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Govt urged to start work on Iran-Pakistan gas pipeline

The Lahore Chamber of Commerce and Industry (LCCI) on Wednesday urged the government to start work on Iran-Pakistan gas pipeline and complete it as early as possible, according to a statement.

Irfan Qaiser Sheikh, president of the LCCI, said that the chamber has credible reports that the work on this multimillion dollar project is stalled for unknown reasons but is unable to understand the causes of the delay in this highly beneficial project of national importance when the gas pricing formula has already been agreed in 2009 and Tehran and Islamabad have also signed the final agreement to launch the project by Spring 2014.

The LCCI president said that the Iranian government has already completed its part of the project and if Pakistani authorities show some interest, the pipeline would complete much earlier than the stipulated period, which is the need of the hour, it said.

Sheikh said that the severest-ever shortage of gas in the country calls for extraordinary measures on war footings and the people sitting at the helm of affairs should gear up their efforts for the early completion of the project.

The government should also take the business community on board, in general, and the Lahore Chamber, in particular, on this project as the Punjab is the worst-hit.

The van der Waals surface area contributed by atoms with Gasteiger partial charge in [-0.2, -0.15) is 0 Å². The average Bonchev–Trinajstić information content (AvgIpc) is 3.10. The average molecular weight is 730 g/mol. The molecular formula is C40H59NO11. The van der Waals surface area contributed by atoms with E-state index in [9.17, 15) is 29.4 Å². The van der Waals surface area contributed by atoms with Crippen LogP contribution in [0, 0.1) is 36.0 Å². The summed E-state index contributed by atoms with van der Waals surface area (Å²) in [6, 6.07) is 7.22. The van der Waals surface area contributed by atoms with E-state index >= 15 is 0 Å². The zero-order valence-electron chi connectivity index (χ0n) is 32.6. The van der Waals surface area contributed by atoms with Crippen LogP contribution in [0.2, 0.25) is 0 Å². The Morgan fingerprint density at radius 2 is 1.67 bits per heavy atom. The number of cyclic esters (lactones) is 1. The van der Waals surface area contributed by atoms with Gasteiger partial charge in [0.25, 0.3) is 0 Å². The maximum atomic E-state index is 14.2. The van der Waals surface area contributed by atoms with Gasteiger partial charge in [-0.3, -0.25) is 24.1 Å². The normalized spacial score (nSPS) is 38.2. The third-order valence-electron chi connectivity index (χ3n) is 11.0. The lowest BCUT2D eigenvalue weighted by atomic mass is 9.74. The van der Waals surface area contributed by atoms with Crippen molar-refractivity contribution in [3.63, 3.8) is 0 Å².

There is no shortage in other provinces so that industrialists who are planning to shift their operations to other countries could be asked to shelve their plans, he said. There are a huge number of industries where gas is the basic raw material and due to its acute shortage there would be no work in these units, while the graph of unemployment would go up further, he said.

Sheikh said that if the federal government takes the private sector on board on this mega project it would not be adding any cost to it but definitely ensure its early completion.

The reports about suspension of work on Pakistan-Iran gas pipeline have sent a wrong signal to the private sector that needs to be corrected by restarting work on this project so that they could be able to do their businesses with a peace of mind, said Sheikh.

According to the project proposal, the pipeline will begin from Iran’s Assalouyeh Energy Zone in the south and stretch over 1,100km through Iran. In Pakistan, it will pass through Balochistan and Sindh but officials now said the route may be changed if China agrees.

The gas will be supplied from the South Pars field. The initial capacity of the pipeline will be 22 billion cubic metres of natural gas per annum, which is expected to be raised to 55 billion cubic metres. It is expected to cost $7.4 billion.

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